Will the soaring price of cocoa turn chocolate into a luxury item?


Chocoholics beware: Getting your fix, which is already pricey, is likely to get pricier.

The Hershey Co. expects record-high cocoa prices as well as higher sugar costs to crimp its earnings growth, and it expects to offset the pain in part by raising prices, the candy giant said in February in reporting its latest financial results. 

“Given where cocoa prices are, we will be using every tool in our toolbox, including pricing, as a way to manage the business,” CEO Michele Buck, president told analysts.

Where are Chocolate prices headed? 

Hershey raised candy prices for Valentine’s Day and Easter in 2022, then increased the cost of chocolate more broadly in mid-2023 before in February rolling out small hikes on some grocery and food service items, Chief Financial Officer Steve Voskuil said in the earnings call.

Price hikes are also in the works at Mondelez International, owner of Chips Ahoy! cookies and Côte d’Or, the Belgium chocolate brand. Mondelez also owns the nearly 200-year-old Cadbury brand, but outside the U.S., as Hershey acquired the U.S. license in 1988.

“As we price away cocoa, chocolate will contribute to most of the pricing in ’24,” CFO Luca Zaramella told analysts in the food producer’s latest earnings call. He suggested the coming price increases would be larger than average, but less than the up to 15% hikes in 2023. 

“Prices keep on going up for a third year in a row, particularly in chocolate,” said Mondelez International CEO Dirk Van de Put. 

Expect to pay more for less

In the U.S., Mondelez brand customers are responding to higher chocolate prices by waiting for deals and making less frequent purchases. 

“We see them downsizing, going to smaller formats and buying more of those,” said the CEO, who also cited cuts to pandemic-era food benefits for low-income families as cutting into chocolate purchases.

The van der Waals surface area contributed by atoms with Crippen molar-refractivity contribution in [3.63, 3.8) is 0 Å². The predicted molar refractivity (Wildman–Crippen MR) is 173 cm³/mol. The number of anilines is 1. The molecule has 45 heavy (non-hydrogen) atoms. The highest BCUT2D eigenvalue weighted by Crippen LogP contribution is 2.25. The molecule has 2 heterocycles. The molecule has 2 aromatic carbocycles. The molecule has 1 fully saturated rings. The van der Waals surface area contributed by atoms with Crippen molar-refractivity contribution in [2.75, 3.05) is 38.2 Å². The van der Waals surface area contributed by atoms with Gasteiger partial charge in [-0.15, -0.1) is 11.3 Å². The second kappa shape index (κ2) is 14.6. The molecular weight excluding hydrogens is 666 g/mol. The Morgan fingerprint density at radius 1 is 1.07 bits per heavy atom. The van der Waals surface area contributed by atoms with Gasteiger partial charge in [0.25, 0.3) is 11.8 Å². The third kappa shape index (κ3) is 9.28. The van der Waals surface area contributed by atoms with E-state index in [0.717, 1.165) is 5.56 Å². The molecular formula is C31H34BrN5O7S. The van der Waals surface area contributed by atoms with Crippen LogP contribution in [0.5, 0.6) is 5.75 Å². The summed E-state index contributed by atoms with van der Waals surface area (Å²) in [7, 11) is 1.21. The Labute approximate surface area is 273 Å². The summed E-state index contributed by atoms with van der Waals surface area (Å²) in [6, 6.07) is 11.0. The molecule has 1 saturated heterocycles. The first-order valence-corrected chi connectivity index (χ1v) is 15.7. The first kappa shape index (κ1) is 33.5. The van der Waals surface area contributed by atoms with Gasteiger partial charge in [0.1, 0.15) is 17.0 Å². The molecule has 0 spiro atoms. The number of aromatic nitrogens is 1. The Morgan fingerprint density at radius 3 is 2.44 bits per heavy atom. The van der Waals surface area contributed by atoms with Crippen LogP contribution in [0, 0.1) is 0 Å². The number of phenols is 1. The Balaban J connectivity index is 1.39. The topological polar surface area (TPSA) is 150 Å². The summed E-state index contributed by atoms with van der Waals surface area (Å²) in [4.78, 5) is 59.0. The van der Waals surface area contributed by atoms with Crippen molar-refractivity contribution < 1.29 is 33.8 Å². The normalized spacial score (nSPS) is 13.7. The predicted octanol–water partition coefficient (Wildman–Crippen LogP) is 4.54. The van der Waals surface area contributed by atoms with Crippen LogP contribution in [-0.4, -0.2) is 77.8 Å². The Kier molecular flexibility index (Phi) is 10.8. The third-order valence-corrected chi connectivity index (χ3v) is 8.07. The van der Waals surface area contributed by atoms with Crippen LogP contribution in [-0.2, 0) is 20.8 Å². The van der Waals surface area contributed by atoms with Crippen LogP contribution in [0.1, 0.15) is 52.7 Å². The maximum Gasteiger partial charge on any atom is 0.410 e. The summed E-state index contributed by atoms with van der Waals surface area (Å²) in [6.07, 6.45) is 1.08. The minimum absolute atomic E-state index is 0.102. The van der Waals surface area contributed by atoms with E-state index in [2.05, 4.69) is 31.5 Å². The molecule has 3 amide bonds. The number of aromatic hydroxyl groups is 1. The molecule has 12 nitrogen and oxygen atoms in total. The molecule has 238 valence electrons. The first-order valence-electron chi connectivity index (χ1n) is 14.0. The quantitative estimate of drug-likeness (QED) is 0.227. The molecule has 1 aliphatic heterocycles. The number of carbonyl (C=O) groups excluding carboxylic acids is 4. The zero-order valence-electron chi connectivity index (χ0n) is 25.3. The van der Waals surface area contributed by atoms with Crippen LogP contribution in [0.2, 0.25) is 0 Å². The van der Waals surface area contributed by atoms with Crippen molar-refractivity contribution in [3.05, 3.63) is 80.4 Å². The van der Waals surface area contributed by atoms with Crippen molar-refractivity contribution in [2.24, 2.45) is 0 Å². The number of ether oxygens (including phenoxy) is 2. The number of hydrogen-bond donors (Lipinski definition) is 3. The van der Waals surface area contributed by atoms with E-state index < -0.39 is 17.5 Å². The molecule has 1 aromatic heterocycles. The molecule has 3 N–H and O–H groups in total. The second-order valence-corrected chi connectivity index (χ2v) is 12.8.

The executive’s observations were amplified in recent findings by the National Confectioners Association (NCA). Americans spent $19.3 billion on chocolate at grocery and convenience stores last year, spending 5.8% more than the prior year for the treat, but buying 5.4% less in 2023 than they did the prior year, the trade group found.

Sales promotions are a bigger driver as “fewer consumers perceive chocolate and candy to be as affordable as it has been traditionally,” according to an NCA report.

The industry’s hurdles are playing out among major cocoa processors including Switzerland’s Barry Callebaut and Blommer Chocolate Company — a subsidiary of Japanese cocoa processor Fuji Oil Holdings. Both are shutting down manufacturing plants and laying off workers.

Barry Callebaut CEO told the German newspaper Handelsblatt in late February that the chocolate maker would cut about 2,500 jobs, or 19% of its workforce, within the coming 18 months. 

What’s driving up chocolate prices? 

The price of cocoa, which is used to make chocolate, is at or near all-time highs on global markets, with costs having soared 150% from a year ago. The main reason for the spike — extreme weather. Torrential rains in the West African countries where most of the world’s cocoa is grown have resulted in a production shortfall going on its third straight year. 

About three-quarters of the world’s cocoa — the main ingredient in chocolate — comes from cacao trees in Ghana, Ivory Coast, Nigeria and Cameroon. Severe winds brought dust that blocked the light needed for bean pods to grow in recent months, a season after heavy rainfall spread a rotting disease.

Chocolate Prices Are Rising Everywhere as Cocoa Rots in West Africa
A farmer points to cocoa pods, showing signs of black pod disease, on his property in the town of Kwabeng, Ghana, on Sunday, Oct. 22, 2023. The disease is contributing to a cocoa shortage that is leading to higher chocolate prices. 

Paul Ninson/Bloomberg via Getty Images


High cocoa prices remain a significant concern due to supply shortages from key producers Ivory Coast and Ghana, according to the International Cocoa Organization’s market report for February. The group also expects significant declines in production due to unfavorable weather conditions and diseases in top-producing countries, noting that older trees are producing lower cacao yields.

The impact of the record-high cocoa prices has not yet fully been felt by consumers, as companies hedge prices and contract for supplies up to a year ahead. 

Still, the rising cost of chocolate did catch the attention of one Minnesota shopper at Mackenthun’s in Waconia. “Normally I would get M&M’s for like $2.50 and now they’re $4,” Christy Schuth Ittel told CBS Minnesota before Easter.

The increase didn’t dissuade Ittel from her holiday candy purchases. “I will still buy it, for sure,” she said.

—The Associated Press contributed to this report.



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